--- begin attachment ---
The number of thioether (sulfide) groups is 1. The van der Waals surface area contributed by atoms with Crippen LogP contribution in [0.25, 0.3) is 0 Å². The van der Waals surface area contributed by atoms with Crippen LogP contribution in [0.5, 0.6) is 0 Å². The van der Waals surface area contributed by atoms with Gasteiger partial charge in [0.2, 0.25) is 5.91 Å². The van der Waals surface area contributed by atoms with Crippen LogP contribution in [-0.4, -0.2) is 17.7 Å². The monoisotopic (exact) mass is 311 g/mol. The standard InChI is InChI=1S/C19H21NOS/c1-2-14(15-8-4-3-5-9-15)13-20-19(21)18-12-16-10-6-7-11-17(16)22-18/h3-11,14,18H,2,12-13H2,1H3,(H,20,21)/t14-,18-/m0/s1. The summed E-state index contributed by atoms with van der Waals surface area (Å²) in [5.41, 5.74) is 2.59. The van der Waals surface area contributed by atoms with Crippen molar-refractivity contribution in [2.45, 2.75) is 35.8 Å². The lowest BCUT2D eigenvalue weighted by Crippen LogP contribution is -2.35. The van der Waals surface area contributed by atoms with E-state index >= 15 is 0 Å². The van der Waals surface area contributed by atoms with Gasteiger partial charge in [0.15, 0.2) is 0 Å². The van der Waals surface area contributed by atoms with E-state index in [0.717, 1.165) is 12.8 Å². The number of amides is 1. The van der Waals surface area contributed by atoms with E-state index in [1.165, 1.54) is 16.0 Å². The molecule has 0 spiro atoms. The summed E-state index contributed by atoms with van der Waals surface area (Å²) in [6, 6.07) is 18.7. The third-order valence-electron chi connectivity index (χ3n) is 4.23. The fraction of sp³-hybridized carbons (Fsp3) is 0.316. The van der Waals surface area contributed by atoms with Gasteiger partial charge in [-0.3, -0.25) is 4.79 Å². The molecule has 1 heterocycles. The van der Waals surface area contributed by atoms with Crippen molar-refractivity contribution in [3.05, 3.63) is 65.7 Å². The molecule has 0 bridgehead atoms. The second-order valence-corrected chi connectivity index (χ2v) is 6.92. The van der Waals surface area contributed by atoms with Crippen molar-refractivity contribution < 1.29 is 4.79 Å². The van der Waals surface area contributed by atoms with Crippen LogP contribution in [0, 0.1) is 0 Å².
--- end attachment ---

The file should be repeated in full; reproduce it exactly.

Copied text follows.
The number of thioether (sulfide) groups is 1. The van der Waals surface area contributed by atoms with Crippen LogP contribution in [0.25, 0.3) is 0 Å². The van der Waals surface area contributed by atoms with Crippen LogP contribution in [0.5, 0.6) is 0 Å². The van der Waals surface area contributed by atoms with Gasteiger partial charge in [0.2, 0.25) is 5.91 Å². The van der Waals surface area contributed by atoms with Crippen LogP contribution in [-0.4, -0.2) is 17.7 Å². The monoisotopic (exact) mass is 311 g/mol. The standard InChI is InChI=1S/C19H21NOS/c1-2-14(15-8-4-3-5-9-15)13-20-19(21)18-12-16-10-6-7-11-17(16)22-18/h3-11,14,18H,2,12-13H2,1H3,(H,20,21)/t14-,18-/m0/s1. The summed E-state index contributed by atoms with van der Waals surface area (Å²) in [5.41, 5.74) is 2.59. The van der Waals surface area contributed by atoms with Crippen molar-refractivity contribution in [2.45, 2.75) is 35.8 Å². The lowest BCUT2D eigenvalue weighted by Crippen LogP contribution is -2.35. The van der Waals surface area contributed by atoms with E-state index >= 15 is 0 Å². The van der Waals surface area contributed by atoms with Gasteiger partial charge in [0.15, 0.2) is 0 Å². The van der Waals surface area contributed by atoms with E-state index in [0.717, 1.165) is 12.8 Å². The number of amides is 1. The van der Waals surface area contributed by atoms with E-state index in [1.165, 1.54) is 16.0 Å². The molecule has 0 spiro atoms. The summed E-state index contributed by atoms with van der Waals surface area (Å²) in [6, 6.07) is 18.7. The third-order valence-electron chi connectivity index (χ3n) is 4.23. The fraction of sp³-hybridized carbons (Fsp3) is 0.316. The van der Waals surface area contributed by atoms with Gasteiger partial charge in [-0.3, -0.25) is 4.79 Å². The molecule has 1 heterocycles. The van der Waals surface area contributed by atoms with Crippen molar-refractivity contribution in [3.05, 3.63) is 65.7 Å². The molecule has 0 bridgehead atoms. The second-order valence-corrected chi connectivity index (χ2v) is 6.92. The van der Waals surface area contributed by atoms with Crippen molar-refractivity contribution < 1.29 is 4.79 Å². The van der Waals surface area contributed by atoms with Crippen LogP contribution in [0, 0.1) is 0 Å².